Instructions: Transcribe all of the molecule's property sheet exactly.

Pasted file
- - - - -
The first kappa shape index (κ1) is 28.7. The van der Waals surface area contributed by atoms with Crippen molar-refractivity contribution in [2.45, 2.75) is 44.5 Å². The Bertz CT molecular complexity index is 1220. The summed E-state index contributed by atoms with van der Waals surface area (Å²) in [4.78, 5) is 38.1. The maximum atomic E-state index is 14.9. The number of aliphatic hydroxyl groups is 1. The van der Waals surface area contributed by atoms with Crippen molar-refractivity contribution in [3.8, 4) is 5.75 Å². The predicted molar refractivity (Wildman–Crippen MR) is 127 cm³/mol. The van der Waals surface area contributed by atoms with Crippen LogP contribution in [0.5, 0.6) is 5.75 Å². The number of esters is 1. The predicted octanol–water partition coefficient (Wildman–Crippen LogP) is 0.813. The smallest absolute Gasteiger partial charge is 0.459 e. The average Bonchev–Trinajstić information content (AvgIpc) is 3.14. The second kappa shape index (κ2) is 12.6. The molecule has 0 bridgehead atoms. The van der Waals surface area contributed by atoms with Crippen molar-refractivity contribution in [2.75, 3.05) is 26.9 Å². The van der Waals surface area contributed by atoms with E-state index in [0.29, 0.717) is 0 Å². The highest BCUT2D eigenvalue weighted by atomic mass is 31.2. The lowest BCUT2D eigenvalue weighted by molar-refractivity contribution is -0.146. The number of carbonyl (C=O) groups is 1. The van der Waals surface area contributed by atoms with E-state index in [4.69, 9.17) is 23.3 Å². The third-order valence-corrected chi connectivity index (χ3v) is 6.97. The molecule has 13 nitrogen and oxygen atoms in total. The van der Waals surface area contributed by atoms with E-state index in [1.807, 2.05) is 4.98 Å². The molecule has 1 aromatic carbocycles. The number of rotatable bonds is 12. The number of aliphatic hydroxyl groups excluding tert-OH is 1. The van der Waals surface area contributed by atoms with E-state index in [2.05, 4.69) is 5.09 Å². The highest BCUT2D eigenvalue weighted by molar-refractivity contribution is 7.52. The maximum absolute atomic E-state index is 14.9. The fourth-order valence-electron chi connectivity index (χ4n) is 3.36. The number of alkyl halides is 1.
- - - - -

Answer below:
The first kappa shape index (κ1) is 28.7. The van der Waals surface area contributed by atoms with Crippen molar-refractivity contribution in [2.45, 2.75) is 44.5 Å². The Bertz CT molecular complexity index is 1220. The summed E-state index contributed by atoms with van der Waals surface area (Å²) in [4.78, 5) is 38.1. The maximum atomic E-state index is 14.9. The number of aliphatic hydroxyl groups is 1. The van der Waals surface area contributed by atoms with Crippen molar-refractivity contribution in [3.8, 4) is 5.75 Å². The predicted molar refractivity (Wildman–Crippen MR) is 127 cm³/mol. The van der Waals surface area contributed by atoms with Crippen LogP contribution in [0.5, 0.6) is 5.75 Å². The number of esters is 1. The predicted octanol–water partition coefficient (Wildman–Crippen LogP) is 0.813. The smallest absolute Gasteiger partial charge is 0.459 e. The average Bonchev–Trinajstić information content (AvgIpc) is 3.14. The second kappa shape index (κ2) is 12.6. The molecule has 0 bridgehead atoms. The van der Waals surface area contributed by atoms with Crippen molar-refractivity contribution in [2.75, 3.05) is 26.9 Å². The van der Waals surface area contributed by atoms with E-state index in [0.29, 0.717) is 0 Å². The highest BCUT2D eigenvalue weighted by atomic mass is 31.2. The lowest BCUT2D eigenvalue weighted by molar-refractivity contribution is -0.146. The number of carbonyl (C=O) groups is 1. The van der Waals surface area contributed by atoms with E-state index in [4.69, 9.17) is 23.3 Å². The third-order valence-corrected chi connectivity index (χ3v) is 6.97. The molecule has 13 nitrogen and oxygen atoms in total. The van der Waals surface area contributed by atoms with E-state index in [1.807, 2.05) is 4.98 Å². The molecule has 1 aromatic carbocycles. The number of rotatable bonds is 12. The number of aliphatic hydroxyl groups excluding tert-OH is 1. The van der Waals surface area contributed by atoms with E-state index in [2.05, 4.69) is 5.09 Å². The highest BCUT2D eigenvalue weighted by molar-refractivity contribution is 7.52. The maximum absolute atomic E-state index is 14.9. The fourth-order valence-electron chi connectivity index (χ4n) is 3.36. The number of alkyl halides is 1.